Russia: Complex Means No Good

When shrimps learn to whistle, to borrow a proverb from Nikita Khrushchev, Soviet agriculture will provide enough food for Russia. Meanwhile, on an inspection tour of harvests in Central Asia, Khrushchev faced the perennial farm crisis all over again.

The agricultural situation, he said, was "complex and unusual." He blamed intense heat for a poor crop in the vast steppes of Siberia; he gave the same excuse for the virgin lands of northern Kazakhstan, where the harvest would be far below expectations. In the Ukraine, bread basket of the Soviet Union, the wheat crop was "somewhat worse than last year."...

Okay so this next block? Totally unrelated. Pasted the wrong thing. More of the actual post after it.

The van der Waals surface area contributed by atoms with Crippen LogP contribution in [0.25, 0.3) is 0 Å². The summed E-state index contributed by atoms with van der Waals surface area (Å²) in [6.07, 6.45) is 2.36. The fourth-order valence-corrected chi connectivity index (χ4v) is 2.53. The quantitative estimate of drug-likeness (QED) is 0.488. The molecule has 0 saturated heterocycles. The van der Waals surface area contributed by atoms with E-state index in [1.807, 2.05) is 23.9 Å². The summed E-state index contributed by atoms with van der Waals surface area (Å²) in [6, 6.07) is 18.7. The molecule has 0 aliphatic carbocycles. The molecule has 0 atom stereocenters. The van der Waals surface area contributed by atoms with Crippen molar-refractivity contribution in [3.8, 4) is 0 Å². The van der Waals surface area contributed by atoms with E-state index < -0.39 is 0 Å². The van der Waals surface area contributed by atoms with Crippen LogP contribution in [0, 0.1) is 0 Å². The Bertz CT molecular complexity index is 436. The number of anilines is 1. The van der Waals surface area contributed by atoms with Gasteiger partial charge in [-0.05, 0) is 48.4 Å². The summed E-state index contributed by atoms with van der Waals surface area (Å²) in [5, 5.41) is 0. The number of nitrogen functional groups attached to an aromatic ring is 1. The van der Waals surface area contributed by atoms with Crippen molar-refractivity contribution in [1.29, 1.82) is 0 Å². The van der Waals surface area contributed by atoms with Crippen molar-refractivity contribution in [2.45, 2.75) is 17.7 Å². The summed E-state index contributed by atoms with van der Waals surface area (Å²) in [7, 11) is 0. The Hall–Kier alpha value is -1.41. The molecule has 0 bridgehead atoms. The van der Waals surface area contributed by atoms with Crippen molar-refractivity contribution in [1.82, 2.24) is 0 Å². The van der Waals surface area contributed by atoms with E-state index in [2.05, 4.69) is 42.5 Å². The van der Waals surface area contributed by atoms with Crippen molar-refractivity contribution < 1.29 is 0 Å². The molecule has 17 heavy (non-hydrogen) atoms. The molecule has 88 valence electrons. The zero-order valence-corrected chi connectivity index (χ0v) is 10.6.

Want the full story?

Subscribe Now


Get TIME the way you want it

  • One Week Digital Pass — $4.99
  • Monthly Pay-As-You-Go DIGITAL ACCESS$2.99
  • One Year ALL ACCESSJust $30!   Best Deal!
    Print Magazine + Digital Edition + Subscriber-only Content on

Learn more about the benefits of being a TIME subscriber

If you are already a subscriber sign up — registration is free!